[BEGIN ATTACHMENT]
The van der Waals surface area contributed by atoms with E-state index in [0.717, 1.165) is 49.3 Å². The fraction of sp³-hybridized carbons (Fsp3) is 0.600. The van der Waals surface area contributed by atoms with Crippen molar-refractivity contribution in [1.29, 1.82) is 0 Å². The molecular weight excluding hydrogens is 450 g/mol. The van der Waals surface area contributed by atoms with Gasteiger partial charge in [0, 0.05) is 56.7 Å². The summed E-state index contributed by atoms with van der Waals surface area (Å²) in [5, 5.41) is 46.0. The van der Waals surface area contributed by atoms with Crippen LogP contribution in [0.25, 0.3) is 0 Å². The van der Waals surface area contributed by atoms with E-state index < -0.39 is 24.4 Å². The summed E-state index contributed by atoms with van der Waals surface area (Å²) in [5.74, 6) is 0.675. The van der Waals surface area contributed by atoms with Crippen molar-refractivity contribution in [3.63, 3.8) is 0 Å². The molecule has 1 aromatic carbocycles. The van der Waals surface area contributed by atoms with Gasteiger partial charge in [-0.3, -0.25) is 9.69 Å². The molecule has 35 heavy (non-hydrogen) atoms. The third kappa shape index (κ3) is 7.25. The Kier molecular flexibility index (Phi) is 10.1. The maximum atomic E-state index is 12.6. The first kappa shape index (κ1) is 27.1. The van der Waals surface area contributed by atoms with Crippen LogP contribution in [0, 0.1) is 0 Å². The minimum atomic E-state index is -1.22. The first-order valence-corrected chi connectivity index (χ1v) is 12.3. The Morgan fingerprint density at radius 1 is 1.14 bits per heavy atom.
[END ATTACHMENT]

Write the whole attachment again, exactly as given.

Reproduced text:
The van der Waals surface area contributed by atoms with E-state index in [0.717, 1.165) is 49.3 Å². The fraction of sp³-hybridized carbons (Fsp3) is 0.600. The van der Waals surface area contributed by atoms with Crippen molar-refractivity contribution in [1.29, 1.82) is 0 Å². The molecular weight excluding hydrogens is 450 g/mol. The van der Waals surface area contributed by atoms with Gasteiger partial charge in [0, 0.05) is 56.7 Å². The summed E-state index contributed by atoms with van der Waals surface area (Å²) in [5, 5.41) is 46.0. The van der Waals surface area contributed by atoms with Crippen LogP contribution in [0.25, 0.3) is 0 Å². The van der Waals surface area contributed by atoms with E-state index < -0.39 is 24.4 Å². The summed E-state index contributed by atoms with van der Waals surface area (Å²) in [5.74, 6) is 0.675. The van der Waals surface area contributed by atoms with Crippen molar-refractivity contribution in [3.63, 3.8) is 0 Å². The molecule has 1 aromatic carbocycles. The van der Waals surface area contributed by atoms with Gasteiger partial charge in [-0.3, -0.25) is 9.69 Å². The molecule has 35 heavy (non-hydrogen) atoms. The third kappa shape index (κ3) is 7.25. The Kier molecular flexibility index (Phi) is 10.1. The maximum atomic E-state index is 12.6. The first kappa shape index (κ1) is 27.1. The van der Waals surface area contributed by atoms with Crippen LogP contribution in [0, 0.1) is 0 Å². The minimum atomic E-state index is -1.22. The first-order valence-corrected chi connectivity index (χ1v) is 12.3. The Morgan fingerprint density at radius 1 is 1.14 bits per heavy atom.